2009 was also the year that Deep Sea Diver released theNew CavesEP, opened a summer tour for Conor Oberst & the Mystic Valley Band, and officially recruited a third member, Dobson's old friend from Long Beach, bassist John Raines. In the meantime, Dobson's professional cachet got a boost after she was invited to join Beck's band as lead guitarist and toured the U.S., Europe, and Japan on his Modern Guilt tour, including an appearance on theLate Show with David Letterman. Dobson returned to late night TV in August of 2009; she spent the month touring as a bassist with the Yeah Yeah Yeahs and appeared with them onLate Night with Conan O'Brien. In 2011, James Mercer named Dobson the guitarist of his new lineup of the Shins, along with Richard Swift, Joe Plummer, and Yukki Matthews. Following appearances onLate Night with Jimmy FallonandSaturday Night Live, Dobson will spend much of 2012 touring with the Shins for their latest record,Port of Morrow;

Despite her success as a moonlighter, Dobson remains primarily committed to her own band. By December of 2010, Dobson had had enough of Southern California; she and Mansen relocated to Seattle. With Raines, they wrote a taut live wire of a song with Raines called "Weekend Wars," the first of a series of new material that would become Deep Sea Diver's first full-length,History Speaks.Dobson had toyed with the idea of ditching the band name and just using her full given name for the project; ultimately, the collaborative process of writingHistory Speaksdecided her against it-the songs belonged to Mansen and Raines as much as they did to her.

History Speaks,which features guitar work from Sean Walker (the Delta Spirit) and percussion from former Tom Waits drummer Stephen Hodges,took a cross-country journey to completion-it was recorded in Long Beach with Matt Wignall (Cold War Kids, the Delta Spirit), mixed in Seattle by the band's close friend Luke Vander Pol, and mastered in New York by Paul Gold (Grizzly Bear, Dirty Projectors). The resulting record, which hit #1 on Bandcamp the day it was released in February, is too unique and far-reaching to categorize. Some songs, like the title track, are slow washes of contemplation ("History speaks, and I'm still listening"); others, like "You Go Running," are live wires of happy energy and movement. Propelled by Dobson's uniquely boyish, bawling vocals, it's an intricate, carefully orchestrated type of pop and guitar rock that can't be compared to anything else being made in Seattle today.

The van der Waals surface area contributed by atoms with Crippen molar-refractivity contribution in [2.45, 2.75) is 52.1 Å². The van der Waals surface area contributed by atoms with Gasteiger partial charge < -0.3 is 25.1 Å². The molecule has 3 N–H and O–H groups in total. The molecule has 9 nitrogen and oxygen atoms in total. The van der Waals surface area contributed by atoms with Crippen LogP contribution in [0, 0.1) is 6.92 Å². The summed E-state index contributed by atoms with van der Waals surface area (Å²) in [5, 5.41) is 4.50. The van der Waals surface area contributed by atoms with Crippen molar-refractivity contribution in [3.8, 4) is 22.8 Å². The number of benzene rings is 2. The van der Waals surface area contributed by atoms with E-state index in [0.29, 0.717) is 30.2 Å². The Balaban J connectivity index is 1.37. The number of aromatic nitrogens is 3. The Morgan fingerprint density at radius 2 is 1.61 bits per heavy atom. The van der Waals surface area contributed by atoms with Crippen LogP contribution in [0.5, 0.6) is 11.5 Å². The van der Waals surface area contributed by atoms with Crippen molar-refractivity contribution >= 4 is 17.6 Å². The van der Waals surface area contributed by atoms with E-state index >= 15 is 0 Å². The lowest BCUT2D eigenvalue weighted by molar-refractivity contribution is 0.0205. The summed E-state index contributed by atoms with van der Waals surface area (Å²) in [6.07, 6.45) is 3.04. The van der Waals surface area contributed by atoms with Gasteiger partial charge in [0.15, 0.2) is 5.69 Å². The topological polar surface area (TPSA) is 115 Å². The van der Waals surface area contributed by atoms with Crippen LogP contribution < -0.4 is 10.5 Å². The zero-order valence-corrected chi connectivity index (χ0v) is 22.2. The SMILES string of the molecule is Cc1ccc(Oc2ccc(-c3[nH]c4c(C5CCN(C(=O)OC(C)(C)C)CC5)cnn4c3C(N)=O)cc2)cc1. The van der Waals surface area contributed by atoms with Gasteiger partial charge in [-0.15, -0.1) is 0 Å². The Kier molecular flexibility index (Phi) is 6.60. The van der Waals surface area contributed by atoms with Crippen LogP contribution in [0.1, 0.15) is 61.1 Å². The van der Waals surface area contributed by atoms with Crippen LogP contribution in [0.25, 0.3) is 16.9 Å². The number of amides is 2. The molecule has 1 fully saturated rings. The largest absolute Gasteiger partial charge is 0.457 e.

Written by Erin Thompson
Outsides
Outsides
After a performance at Lollapalooza the Chicago Tribune called "transcendent", Singer Tim Ellis geared down to dedicate his time to his new project, Outsides. Having relocated from Chicago to his boyhood home of Kansas City, he found himself charting a very different course for the music. Recording in his bedroom, Ellis toed the line between organic and electronic production, writing guitar parts that were ultimately sampled and woven together with a battery of synthesizers. The result is an ambitious collection of huge sounding pop gems in the vein of modern bands like M83, Toro y Moi, and Passion Pit that dip their toes in shoe-gaze, psychedelia, as well as r&b and dance music but never lose the pure exuberance of a pop song.
Me Like Bees
Me Like Bees
Me Like Bees is an indie/alternative rock band from Joplin Missouri and is made up of Pete Burton (lead guitar), Nick Bynum (bass), Luke Sheafer (vocals/guitar), and Timothy Cote (drums).

Formed in May of 2009, the group has developed their sound with influences from bands such as Modest Mouse, Arcade Fire and The White Stripes. The “Me Like Bees” sound, like many of their influences, is based upon the idea of moving music forward with interesting and simple melodies. Although simple, the band maintains the listeners’ attention using irregular dynamics and asymmetric song structure. The group takes a quality control approach to songwriting, with each member bringing their own creative ideals to every aspect of the process.

The lyrics of Me Like Bees music are both thought provoking and entertaining, with a wide range of themes. Many of their songs discuss matters of inner turmoil, and relate to issues like guilt and doubt. Sheafer is known for his creative wording and unique use of syllables; often times giving a positive spin on what would otherwise be depressing subject matter. His singing style has been said to be a cross between Isaac Brock of Modest Mouse and Jack White of the White Stripes.
Formed in May of 2009, the group has developed their sound with influences from bands such as Modest Mouse, Arcade Fire and The White Stripes. The “Me Like Bees” sound, like many of their influences, is based upon the idea of moving music forward with interesting and simple melodies. Although simple, the band maintains the listeners’ attention using irregular dynamics and asymmetric song structure. The group takes a quality control approach to songwriting, with each member bringing their own creative ideals to every aspect of the process.

The lyrics of Me Like Bees music are both thought provoking and entertaining, with a wide range of themes. Many of their songs discuss matters of inner turmoil, and relate to issues like guilt and doubt. Sheafer is known for his creative wording and unique use of syllables; often times giving a positive spin on what would otherwise be depressing subject matter. His singing style has been said to be a cross between Isaac Brock of Modest Mouse and Jack White of the White Stripes.
Venue Information:
The Riot Room
4048 Broadway
Kansas City, MO, 64111
http://www.theriotroom.com/